Next time you go through the metal detector at the airport, don’t forget to collect your lose change from the conveyer belt.
Last year, travelers left $674,841.06 in change rushing through airport security, according to Transportation Security Administration calculations. In 2013, plane passengers left $638,142.64.
“TSA makes every effort to reunite passengers with items left at the checkpoint, however there are instances where loose change or other items are left behind and unclaimed. Unclaimed money, typically consisting of loose coins passengers remove from their pockets, is documented and turned into the TSA financial office," TSA spokesman Ross Feinstein told Fox News.
And if you're wondering if one airport collects more money than another, the answer is a resounding yes. In 2014, New York's John F. Kennedy Airport collected the most of all the U.S. airports at $42,550, while Seattle-Tacoma International Airport, for example, collected just $11,977.47.
Due to federal law passed in 2005, the agency gets to keep any monies found in those little plastic bins for "security operations," according to Feinstein.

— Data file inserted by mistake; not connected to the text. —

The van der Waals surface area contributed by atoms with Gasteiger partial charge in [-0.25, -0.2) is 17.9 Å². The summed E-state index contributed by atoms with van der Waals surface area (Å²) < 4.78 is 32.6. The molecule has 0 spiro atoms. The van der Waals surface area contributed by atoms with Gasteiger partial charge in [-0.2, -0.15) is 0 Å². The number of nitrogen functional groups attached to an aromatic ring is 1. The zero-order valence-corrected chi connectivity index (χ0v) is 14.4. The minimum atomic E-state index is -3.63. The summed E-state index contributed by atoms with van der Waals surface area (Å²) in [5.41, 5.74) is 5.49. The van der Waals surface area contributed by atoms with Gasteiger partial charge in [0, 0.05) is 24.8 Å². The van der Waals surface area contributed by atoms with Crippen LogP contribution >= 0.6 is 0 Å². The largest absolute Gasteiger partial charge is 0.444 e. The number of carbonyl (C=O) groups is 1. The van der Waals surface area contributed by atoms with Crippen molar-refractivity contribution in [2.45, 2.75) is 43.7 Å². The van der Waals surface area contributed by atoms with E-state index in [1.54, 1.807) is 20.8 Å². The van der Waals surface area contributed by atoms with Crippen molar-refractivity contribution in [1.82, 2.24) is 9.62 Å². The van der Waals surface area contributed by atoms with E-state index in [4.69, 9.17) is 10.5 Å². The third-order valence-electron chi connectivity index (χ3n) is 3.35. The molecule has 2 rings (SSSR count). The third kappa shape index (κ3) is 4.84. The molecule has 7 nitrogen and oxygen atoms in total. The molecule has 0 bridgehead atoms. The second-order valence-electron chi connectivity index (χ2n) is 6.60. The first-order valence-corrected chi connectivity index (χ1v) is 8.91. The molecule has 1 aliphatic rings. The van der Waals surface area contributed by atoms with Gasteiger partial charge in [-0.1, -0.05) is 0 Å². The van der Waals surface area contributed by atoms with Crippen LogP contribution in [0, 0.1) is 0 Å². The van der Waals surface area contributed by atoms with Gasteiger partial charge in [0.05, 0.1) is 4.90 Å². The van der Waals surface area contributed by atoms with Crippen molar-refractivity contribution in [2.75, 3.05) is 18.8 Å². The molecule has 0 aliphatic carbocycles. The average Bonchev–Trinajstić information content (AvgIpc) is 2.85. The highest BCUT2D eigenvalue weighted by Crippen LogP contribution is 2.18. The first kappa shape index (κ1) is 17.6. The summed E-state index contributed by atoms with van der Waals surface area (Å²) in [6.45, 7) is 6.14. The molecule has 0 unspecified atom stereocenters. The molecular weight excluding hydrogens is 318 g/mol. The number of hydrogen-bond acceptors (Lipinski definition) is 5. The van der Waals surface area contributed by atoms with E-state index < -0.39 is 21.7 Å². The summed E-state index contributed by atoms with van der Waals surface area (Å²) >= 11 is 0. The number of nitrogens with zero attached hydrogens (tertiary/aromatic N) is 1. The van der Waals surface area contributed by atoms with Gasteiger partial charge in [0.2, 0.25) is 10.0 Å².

While a six figure bonus may be welcome by TSA, airports around the country have come with alternative ways to use that spare change.
At Denver International Airport, airport agents placed collection containers by airport security checkpoints in 2013. In the past two years, the airport has collected over $170,000 to help support citywide homeless programs.
Phoenix Sky Harbor set out collection boxes just before the Super Bowl last year and collected over $1,000 in February alone to suppose USO operations at the airport, according to airport spokeswoman Heather Lissner.
Unless you feel like leaving that friendly TSA agent a nice tip, suggest a collection box at your local airport—but don’t forget to check those conveyer belt bins in the meantime.